"Very truly, I tell you," says Jesus, "unless you eat the flesh of the Son of Man and drink his blood, you have no life in you." His images have shifted from warm bread to something apparently more sinister. There is no longer any doubt that Jesus is going to have to give his flesh and shed his blood, and that his followers will need to eat and drink his sacrifice. Jesus is giving his whole self to us, and inviting us to eat him up. Just reading or saying that can make one's skin crawl.
Obviously, and we should stress obviously, Jesus does not mean this in any literal sense of the language. There is no cannibalistic tradition his listeners would have understood. Thus their confusion. And they were not positioned spiritually to understand Jesus' word on any metaphorical level either. So many people, even some of those who were nominal disciples, left Jesus at this point thinking, "This teaching is difficult; who can accept it? This guy is nuts!" They just left the kitchen.
Clearly, cooking with Jesus is not easy. This is understandable since kitchens have not always been pleasant places to be. Kitchens used to be hell on earth. That's why Jesus entered the kitchen and baked the bread of life.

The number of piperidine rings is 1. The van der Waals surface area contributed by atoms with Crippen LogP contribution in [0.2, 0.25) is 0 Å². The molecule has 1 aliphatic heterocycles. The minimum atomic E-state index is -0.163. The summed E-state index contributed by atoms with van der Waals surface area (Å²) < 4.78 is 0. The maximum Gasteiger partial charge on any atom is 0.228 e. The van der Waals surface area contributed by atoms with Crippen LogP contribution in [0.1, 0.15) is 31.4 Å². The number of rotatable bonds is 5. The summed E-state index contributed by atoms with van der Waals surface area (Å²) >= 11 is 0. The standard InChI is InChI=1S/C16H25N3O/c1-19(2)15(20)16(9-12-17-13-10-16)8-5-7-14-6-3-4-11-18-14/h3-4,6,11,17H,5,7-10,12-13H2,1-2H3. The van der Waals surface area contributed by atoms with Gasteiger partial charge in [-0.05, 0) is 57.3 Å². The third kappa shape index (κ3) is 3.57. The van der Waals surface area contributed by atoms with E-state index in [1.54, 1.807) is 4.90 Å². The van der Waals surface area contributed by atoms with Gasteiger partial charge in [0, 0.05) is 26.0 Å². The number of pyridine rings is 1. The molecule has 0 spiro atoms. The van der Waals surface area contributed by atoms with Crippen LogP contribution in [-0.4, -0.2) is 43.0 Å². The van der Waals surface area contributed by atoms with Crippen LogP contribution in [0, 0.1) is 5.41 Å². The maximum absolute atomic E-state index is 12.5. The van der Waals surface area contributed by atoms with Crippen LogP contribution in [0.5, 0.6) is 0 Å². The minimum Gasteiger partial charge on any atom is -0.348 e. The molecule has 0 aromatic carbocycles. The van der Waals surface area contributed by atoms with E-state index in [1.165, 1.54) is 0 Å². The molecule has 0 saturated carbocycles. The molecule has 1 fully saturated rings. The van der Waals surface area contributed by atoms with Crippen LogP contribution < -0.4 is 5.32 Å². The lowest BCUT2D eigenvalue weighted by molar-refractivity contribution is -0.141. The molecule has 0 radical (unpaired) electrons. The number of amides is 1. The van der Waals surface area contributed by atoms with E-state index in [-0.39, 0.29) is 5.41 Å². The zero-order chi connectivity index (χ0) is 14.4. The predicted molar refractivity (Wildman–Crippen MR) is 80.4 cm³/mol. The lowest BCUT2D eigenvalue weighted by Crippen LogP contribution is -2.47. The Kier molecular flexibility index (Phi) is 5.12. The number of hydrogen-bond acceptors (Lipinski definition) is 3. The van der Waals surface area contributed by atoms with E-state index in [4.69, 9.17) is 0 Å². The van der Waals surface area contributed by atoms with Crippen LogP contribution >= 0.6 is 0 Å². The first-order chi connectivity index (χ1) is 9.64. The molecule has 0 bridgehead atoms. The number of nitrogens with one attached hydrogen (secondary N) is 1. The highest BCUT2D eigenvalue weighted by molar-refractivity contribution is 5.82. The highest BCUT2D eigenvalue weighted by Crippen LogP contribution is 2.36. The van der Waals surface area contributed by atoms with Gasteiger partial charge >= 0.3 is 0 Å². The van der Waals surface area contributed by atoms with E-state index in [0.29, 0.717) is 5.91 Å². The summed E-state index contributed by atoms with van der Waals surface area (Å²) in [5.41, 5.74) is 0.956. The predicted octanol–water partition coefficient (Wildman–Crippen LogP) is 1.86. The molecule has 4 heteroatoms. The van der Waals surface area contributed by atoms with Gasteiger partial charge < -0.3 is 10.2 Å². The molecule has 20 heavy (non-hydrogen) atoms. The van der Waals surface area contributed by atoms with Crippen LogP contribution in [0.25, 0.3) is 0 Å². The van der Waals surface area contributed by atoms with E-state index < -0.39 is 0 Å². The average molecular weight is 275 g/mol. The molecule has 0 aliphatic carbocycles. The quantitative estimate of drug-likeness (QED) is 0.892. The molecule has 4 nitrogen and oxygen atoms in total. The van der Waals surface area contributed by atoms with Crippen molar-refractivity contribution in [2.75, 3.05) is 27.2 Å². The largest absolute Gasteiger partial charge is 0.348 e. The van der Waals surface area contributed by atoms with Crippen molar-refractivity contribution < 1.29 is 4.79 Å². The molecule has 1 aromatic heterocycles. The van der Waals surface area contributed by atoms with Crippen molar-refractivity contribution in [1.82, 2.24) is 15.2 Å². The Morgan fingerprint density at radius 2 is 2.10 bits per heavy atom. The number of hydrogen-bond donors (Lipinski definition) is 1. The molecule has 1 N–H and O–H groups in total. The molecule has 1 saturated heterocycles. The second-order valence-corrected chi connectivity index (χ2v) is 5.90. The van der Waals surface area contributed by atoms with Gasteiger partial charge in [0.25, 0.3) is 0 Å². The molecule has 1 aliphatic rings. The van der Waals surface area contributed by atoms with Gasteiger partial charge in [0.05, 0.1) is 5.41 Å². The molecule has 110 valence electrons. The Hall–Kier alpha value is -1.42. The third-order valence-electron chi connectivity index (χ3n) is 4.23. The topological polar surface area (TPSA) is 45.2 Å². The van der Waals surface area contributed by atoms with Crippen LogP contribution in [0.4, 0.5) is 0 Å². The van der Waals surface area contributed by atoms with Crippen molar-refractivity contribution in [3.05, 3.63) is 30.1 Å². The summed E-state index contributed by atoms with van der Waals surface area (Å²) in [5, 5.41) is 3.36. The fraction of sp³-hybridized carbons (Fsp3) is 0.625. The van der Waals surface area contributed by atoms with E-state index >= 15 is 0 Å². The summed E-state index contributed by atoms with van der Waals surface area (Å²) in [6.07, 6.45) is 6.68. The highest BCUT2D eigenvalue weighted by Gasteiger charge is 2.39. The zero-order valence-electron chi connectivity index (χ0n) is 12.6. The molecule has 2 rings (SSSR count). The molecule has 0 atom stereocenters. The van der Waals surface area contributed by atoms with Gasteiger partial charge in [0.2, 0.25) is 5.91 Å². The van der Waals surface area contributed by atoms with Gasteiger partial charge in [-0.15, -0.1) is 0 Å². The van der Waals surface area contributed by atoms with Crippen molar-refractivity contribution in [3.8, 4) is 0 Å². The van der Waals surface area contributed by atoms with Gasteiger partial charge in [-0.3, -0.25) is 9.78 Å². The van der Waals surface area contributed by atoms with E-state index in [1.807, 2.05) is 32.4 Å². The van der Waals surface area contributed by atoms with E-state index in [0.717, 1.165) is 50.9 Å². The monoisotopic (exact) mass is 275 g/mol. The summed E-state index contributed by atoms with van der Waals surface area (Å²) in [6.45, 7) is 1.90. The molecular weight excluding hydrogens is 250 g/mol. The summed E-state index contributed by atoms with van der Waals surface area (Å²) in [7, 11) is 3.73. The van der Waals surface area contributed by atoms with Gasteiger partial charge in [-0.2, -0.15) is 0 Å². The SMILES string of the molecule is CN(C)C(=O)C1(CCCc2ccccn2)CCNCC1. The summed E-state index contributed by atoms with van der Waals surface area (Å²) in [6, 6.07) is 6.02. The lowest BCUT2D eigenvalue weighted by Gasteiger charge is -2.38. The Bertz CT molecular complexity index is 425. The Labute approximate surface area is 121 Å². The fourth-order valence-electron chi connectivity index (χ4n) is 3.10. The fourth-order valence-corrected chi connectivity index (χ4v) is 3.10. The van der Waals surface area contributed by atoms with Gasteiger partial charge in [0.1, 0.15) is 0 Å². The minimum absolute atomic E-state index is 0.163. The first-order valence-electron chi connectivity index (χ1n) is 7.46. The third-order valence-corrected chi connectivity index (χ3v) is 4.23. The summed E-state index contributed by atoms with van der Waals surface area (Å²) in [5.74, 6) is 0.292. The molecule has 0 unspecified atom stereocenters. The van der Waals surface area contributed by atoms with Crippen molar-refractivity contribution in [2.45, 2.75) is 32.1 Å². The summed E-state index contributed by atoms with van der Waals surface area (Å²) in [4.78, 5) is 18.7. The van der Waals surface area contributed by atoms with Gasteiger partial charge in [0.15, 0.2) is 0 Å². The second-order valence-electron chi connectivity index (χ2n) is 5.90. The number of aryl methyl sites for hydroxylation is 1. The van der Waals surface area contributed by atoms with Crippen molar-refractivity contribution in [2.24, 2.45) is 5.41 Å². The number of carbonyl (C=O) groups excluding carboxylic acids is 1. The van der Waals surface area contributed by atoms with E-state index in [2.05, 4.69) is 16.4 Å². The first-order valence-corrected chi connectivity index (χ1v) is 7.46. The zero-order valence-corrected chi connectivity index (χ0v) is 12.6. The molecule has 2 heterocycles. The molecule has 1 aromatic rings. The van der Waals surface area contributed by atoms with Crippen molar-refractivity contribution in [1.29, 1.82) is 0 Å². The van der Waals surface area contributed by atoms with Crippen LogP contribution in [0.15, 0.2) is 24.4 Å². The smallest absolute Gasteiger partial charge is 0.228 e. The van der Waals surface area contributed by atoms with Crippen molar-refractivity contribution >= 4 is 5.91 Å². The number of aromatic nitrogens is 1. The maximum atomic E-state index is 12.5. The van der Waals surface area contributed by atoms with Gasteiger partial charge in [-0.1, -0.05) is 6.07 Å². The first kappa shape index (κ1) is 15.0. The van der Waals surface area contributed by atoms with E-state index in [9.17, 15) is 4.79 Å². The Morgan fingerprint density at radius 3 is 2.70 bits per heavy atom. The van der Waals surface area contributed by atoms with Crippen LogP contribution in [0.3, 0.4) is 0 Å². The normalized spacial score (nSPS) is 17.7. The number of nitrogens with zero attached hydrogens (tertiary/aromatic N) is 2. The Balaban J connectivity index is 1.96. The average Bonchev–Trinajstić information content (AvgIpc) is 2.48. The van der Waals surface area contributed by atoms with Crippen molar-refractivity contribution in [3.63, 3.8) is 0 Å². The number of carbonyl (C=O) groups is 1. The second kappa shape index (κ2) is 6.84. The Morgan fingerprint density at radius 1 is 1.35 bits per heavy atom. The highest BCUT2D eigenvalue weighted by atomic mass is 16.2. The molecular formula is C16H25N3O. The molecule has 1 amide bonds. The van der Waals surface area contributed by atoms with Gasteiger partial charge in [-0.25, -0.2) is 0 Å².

Out of such a hell comes the promise of eternal life. Taking Jesus into ourselves is a full-time challenge, one that transforms us from the inside out. After all, "you are what you eat." "Those who eat my flesh and drink my blood have eternal life," promises Jesus, "and I will raise them up on the last day; for my flesh is true food and my blood is true drink. Those who eat my flesh and drink my blood abide in me, and I in them. Just as the living Father sent me, and I live because of the Father, so whoever eats me will live because of me."
If we take Jesus into ourselves, we are given eternal life.
The challenge for us is to stay close to Jesus, receive his nourishment and do his work in the world.